The <-out statement will block the code until some data is received on the out channel. It helps to then visualize this by splitting the main block into two parts : the part that runs until its time to wait for the channel to receive data, and the part that is run after.

The second part of main can only be run once data is received through the channel, which is why the green arrow connects to the second part.

The dotted arrow added here is to show that it is the main function that started the multiplyByTwo goroutine.

Example #2 - Two single directional channels

Example #1 can be implemented another way, by using 2 channels : one for sending data to the goroutine, and another for receiving the result (Run this code).

package main

import (
"fmt"
)

func main() {
n := 3
in := make(chan int)
out := make(chan int)

// We now supply 2 channels to the multiplyByTwo function
// One for sending data and one for receiving
go multiplyByTwo(in, out)

// We then send it data through the channel and wait for the result
in <- n
fmt.Println(<-out)
}

func multiplyByTwo(in <-chan int, out chan<- int) {
// This line is just to illustrate that there is code that is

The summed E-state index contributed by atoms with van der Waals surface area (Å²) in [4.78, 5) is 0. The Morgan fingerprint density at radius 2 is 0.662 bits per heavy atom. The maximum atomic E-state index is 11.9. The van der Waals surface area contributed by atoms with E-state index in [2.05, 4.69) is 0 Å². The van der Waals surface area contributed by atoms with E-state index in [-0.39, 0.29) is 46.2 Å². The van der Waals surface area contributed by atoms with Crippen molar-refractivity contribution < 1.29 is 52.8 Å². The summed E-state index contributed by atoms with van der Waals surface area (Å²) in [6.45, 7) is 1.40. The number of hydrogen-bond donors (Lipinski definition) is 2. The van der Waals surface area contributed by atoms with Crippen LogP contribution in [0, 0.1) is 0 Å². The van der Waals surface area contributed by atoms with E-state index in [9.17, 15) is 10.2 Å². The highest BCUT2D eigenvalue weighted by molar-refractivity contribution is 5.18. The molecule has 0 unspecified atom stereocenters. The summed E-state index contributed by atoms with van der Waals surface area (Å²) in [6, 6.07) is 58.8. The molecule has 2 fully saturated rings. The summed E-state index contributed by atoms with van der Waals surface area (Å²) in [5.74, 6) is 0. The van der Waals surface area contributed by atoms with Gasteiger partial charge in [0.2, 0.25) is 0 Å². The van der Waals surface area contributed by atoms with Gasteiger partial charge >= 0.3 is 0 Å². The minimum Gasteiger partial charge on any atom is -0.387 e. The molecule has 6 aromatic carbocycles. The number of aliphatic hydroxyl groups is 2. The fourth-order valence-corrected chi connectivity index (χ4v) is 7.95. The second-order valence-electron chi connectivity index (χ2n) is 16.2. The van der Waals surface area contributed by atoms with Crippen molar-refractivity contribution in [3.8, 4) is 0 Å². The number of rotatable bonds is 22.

// executed before we have to wait on the in channel
fmt.Println("Initializing goroutine...")

// The goroutine does not proceed until data is received on the in channel
num := <-in

// The rest is unchanged
result := num * 2
out <- result
}

Now, in addition to main, multiplyByTwo is also divided into 2 parts: the part before and after the point where we wait on the in channel (num := <- in)

Example #3 - Multiple concurrent goroutines

Now consider the case where we want to run multiplyByTwo concurrently 3 times (Run this code) :

package main

import (
"fmt"
)

func main() {
out := make(chan int)
in := make(chan int)

// Create 3 multiplyByTwo goroutines.
go multiplyByTwo(in, out)
go multiplyByTwo(in, out)
go multiplyByTwo(in, out)

// Up till this point, none of the created goroutines actually do
// anything, since they are all waiting for the in channel to